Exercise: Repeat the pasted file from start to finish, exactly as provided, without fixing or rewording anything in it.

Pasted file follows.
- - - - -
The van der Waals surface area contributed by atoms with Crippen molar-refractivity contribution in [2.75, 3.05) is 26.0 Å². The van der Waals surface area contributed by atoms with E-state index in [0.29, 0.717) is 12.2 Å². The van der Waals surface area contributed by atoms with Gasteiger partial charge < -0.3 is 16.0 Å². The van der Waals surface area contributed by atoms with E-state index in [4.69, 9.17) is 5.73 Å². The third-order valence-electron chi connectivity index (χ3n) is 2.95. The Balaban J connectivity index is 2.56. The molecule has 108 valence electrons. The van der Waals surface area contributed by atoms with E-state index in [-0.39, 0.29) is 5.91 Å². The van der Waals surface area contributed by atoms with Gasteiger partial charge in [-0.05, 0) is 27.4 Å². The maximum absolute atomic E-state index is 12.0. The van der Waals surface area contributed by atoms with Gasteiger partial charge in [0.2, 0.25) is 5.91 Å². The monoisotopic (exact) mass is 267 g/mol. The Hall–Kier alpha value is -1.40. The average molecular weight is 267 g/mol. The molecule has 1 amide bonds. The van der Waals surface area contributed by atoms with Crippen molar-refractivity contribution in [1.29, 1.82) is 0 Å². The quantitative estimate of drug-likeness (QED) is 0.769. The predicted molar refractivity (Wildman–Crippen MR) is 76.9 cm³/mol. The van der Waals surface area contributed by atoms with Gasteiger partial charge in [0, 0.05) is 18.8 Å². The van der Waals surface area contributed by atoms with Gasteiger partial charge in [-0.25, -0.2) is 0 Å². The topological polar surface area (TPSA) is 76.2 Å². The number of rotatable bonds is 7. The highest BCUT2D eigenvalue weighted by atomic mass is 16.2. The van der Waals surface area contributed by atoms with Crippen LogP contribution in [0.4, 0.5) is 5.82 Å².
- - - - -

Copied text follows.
The van der Waals surface area contributed by atoms with Crippen molar-refractivity contribution in [2.75, 3.05) is 26.0 Å². The van der Waals surface area contributed by atoms with E-state index in [0.29, 0.717) is 12.2 Å². The van der Waals surface area contributed by atoms with Gasteiger partial charge < -0.3 is 16.0 Å². The van der Waals surface area contributed by atoms with E-state index in [4.69, 9.17) is 5.73 Å². The third-order valence-electron chi connectivity index (χ3n) is 2.95. The Balaban J connectivity index is 2.56. The molecule has 108 valence electrons. The van der Waals surface area contributed by atoms with E-state index in [-0.39, 0.29) is 5.91 Å². The van der Waals surface area contributed by atoms with Gasteiger partial charge in [-0.05, 0) is 27.4 Å². The maximum absolute atomic E-state index is 12.0. The van der Waals surface area contributed by atoms with Gasteiger partial charge in [0.2, 0.25) is 5.91 Å². The monoisotopic (exact) mass is 267 g/mol. The Hall–Kier alpha value is -1.40. The average molecular weight is 267 g/mol. The molecule has 1 amide bonds. The van der Waals surface area contributed by atoms with Crippen molar-refractivity contribution in [1.29, 1.82) is 0 Å². The quantitative estimate of drug-likeness (QED) is 0.769. The predicted molar refractivity (Wildman–Crippen MR) is 76.9 cm³/mol. The van der Waals surface area contributed by atoms with Gasteiger partial charge in [0, 0.05) is 18.8 Å². The van der Waals surface area contributed by atoms with Gasteiger partial charge in [-0.25, -0.2) is 0 Å². The topological polar surface area (TPSA) is 76.2 Å². The number of rotatable bonds is 7. The highest BCUT2D eigenvalue weighted by atomic mass is 16.2. The van der Waals surface area contributed by atoms with Crippen LogP contribution in [0.4, 0.5) is 5.82 Å².